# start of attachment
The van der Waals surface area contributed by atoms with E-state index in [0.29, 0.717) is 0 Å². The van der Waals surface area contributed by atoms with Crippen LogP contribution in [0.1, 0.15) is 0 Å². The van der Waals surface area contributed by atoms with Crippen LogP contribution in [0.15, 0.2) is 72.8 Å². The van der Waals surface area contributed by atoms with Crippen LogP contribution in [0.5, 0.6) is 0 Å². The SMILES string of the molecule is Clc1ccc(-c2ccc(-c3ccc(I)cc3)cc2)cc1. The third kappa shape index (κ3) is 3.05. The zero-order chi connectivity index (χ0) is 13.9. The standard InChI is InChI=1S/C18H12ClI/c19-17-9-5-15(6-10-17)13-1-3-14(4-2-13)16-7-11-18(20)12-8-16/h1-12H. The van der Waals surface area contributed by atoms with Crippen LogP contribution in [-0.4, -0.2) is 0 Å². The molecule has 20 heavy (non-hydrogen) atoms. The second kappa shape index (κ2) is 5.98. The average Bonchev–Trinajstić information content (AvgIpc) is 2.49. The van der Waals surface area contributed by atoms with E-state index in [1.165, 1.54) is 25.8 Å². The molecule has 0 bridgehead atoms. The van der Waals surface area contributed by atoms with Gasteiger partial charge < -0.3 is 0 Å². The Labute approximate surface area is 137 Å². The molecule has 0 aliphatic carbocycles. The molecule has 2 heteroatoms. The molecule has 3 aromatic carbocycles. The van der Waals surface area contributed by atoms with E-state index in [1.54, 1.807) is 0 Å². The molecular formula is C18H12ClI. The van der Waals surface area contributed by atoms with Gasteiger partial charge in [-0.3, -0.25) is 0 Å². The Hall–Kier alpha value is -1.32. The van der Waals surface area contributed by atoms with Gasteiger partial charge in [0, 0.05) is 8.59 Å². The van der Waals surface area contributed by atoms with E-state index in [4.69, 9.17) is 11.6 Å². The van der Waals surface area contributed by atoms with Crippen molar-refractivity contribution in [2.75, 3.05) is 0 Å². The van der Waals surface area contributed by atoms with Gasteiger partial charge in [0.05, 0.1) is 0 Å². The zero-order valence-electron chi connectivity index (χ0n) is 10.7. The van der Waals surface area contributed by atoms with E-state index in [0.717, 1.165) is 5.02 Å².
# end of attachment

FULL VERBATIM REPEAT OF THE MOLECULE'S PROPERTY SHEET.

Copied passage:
The van der Waals surface area contributed by atoms with E-state index in [0.29, 0.717) is 0 Å². The van der Waals surface area contributed by atoms with Crippen LogP contribution in [0.1, 0.15) is 0 Å². The van der Waals surface area contributed by atoms with Crippen LogP contribution in [0.15, 0.2) is 72.8 Å². The van der Waals surface area contributed by atoms with Crippen LogP contribution in [0.5, 0.6) is 0 Å². The SMILES string of the molecule is Clc1ccc(-c2ccc(-c3ccc(I)cc3)cc2)cc1. The third kappa shape index (κ3) is 3.05. The zero-order chi connectivity index (χ0) is 13.9. The standard InChI is InChI=1S/C18H12ClI/c19-17-9-5-15(6-10-17)13-1-3-14(4-2-13)16-7-11-18(20)12-8-16/h1-12H. The van der Waals surface area contributed by atoms with Crippen LogP contribution in [-0.4, -0.2) is 0 Å². The molecule has 20 heavy (non-hydrogen) atoms. The second kappa shape index (κ2) is 5.98. The average Bonchev–Trinajstić information content (AvgIpc) is 2.49. The van der Waals surface area contributed by atoms with E-state index in [1.165, 1.54) is 25.8 Å². The molecule has 0 bridgehead atoms. The van der Waals surface area contributed by atoms with Gasteiger partial charge < -0.3 is 0 Å². The Labute approximate surface area is 137 Å². The molecule has 0 aliphatic carbocycles. The molecule has 2 heteroatoms. The molecule has 3 aromatic carbocycles. The van der Waals surface area contributed by atoms with E-state index in [1.54, 1.807) is 0 Å². The molecular formula is C18H12ClI. The van der Waals surface area contributed by atoms with Gasteiger partial charge in [-0.3, -0.25) is 0 Å². The Hall–Kier alpha value is -1.32. The van der Waals surface area contributed by atoms with Gasteiger partial charge in [0, 0.05) is 8.59 Å². The van der Waals surface area contributed by atoms with E-state index in [4.69, 9.17) is 11.6 Å². The van der Waals surface area contributed by atoms with Crippen molar-refractivity contribution in [2.75, 3.05) is 0 Å². The van der Waals surface area contributed by atoms with Gasteiger partial charge in [0.05, 0.1) is 0 Å². The zero-order valence-electron chi connectivity index (χ0n) is 10.7. The van der Waals surface area contributed by atoms with E-state index in [0.717, 1.165) is 5.02 Å².